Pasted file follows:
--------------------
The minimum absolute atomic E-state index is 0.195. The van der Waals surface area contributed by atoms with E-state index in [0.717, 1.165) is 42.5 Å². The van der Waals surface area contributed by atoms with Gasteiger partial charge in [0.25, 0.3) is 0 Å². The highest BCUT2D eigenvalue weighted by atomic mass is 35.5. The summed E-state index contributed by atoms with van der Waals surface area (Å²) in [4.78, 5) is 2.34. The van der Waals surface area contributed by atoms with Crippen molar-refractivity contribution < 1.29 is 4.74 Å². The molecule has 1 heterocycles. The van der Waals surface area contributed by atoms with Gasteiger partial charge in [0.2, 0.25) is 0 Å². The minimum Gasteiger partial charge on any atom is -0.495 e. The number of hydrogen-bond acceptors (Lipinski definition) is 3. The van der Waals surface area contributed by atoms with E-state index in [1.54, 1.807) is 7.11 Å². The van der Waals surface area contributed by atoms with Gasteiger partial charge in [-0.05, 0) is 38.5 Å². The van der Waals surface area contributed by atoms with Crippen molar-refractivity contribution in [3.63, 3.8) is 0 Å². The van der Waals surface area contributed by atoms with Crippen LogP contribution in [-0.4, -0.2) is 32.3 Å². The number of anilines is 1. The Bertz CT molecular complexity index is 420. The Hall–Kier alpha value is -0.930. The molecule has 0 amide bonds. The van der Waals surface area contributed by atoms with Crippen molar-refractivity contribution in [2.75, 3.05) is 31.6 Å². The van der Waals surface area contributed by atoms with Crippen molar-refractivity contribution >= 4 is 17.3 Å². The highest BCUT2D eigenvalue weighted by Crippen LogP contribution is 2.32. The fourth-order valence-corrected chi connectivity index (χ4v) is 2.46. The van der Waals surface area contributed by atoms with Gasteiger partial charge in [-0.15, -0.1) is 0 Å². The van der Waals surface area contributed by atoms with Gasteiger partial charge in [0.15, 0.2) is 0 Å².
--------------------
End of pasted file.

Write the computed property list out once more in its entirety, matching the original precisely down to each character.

The minimum absolute atomic E-state index is 0.195. The van der Waals surface area contributed by atoms with E-state index in [0.717, 1.165) is 42.5 Å². The van der Waals surface area contributed by atoms with Gasteiger partial charge in [0.25, 0.3) is 0 Å². The highest BCUT2D eigenvalue weighted by atomic mass is 35.5. The summed E-state index contributed by atoms with van der Waals surface area (Å²) in [4.78, 5) is 2.34. The van der Waals surface area contributed by atoms with Crippen molar-refractivity contribution < 1.29 is 4.74 Å². The molecule has 1 heterocycles. The van der Waals surface area contributed by atoms with Gasteiger partial charge in [0.2, 0.25) is 0 Å². The minimum Gasteiger partial charge on any atom is -0.495 e. The number of hydrogen-bond acceptors (Lipinski definition) is 3. The van der Waals surface area contributed by atoms with E-state index in [1.54, 1.807) is 7.11 Å². The van der Waals surface area contributed by atoms with Gasteiger partial charge in [-0.05, 0) is 38.5 Å². The van der Waals surface area contributed by atoms with Crippen molar-refractivity contribution in [3.63, 3.8) is 0 Å². The van der Waals surface area contributed by atoms with Crippen LogP contribution in [-0.4, -0.2) is 32.3 Å². The number of anilines is 1. The Bertz CT molecular complexity index is 420. The Hall–Kier alpha value is -0.930. The molecule has 0 amide bonds. The van der Waals surface area contributed by atoms with Crippen molar-refractivity contribution in [2.75, 3.05) is 31.6 Å². The van der Waals surface area contributed by atoms with Crippen molar-refractivity contribution >= 4 is 17.3 Å². The highest BCUT2D eigenvalue weighted by Crippen LogP contribution is 2.32. The fourth-order valence-corrected chi connectivity index (χ4v) is 2.46. The van der Waals surface area contributed by atoms with Gasteiger partial charge in [-0.15, -0.1) is 0 Å². The van der Waals surface area contributed by atoms with Gasteiger partial charge in [0.15, 0.2) is 0 Å².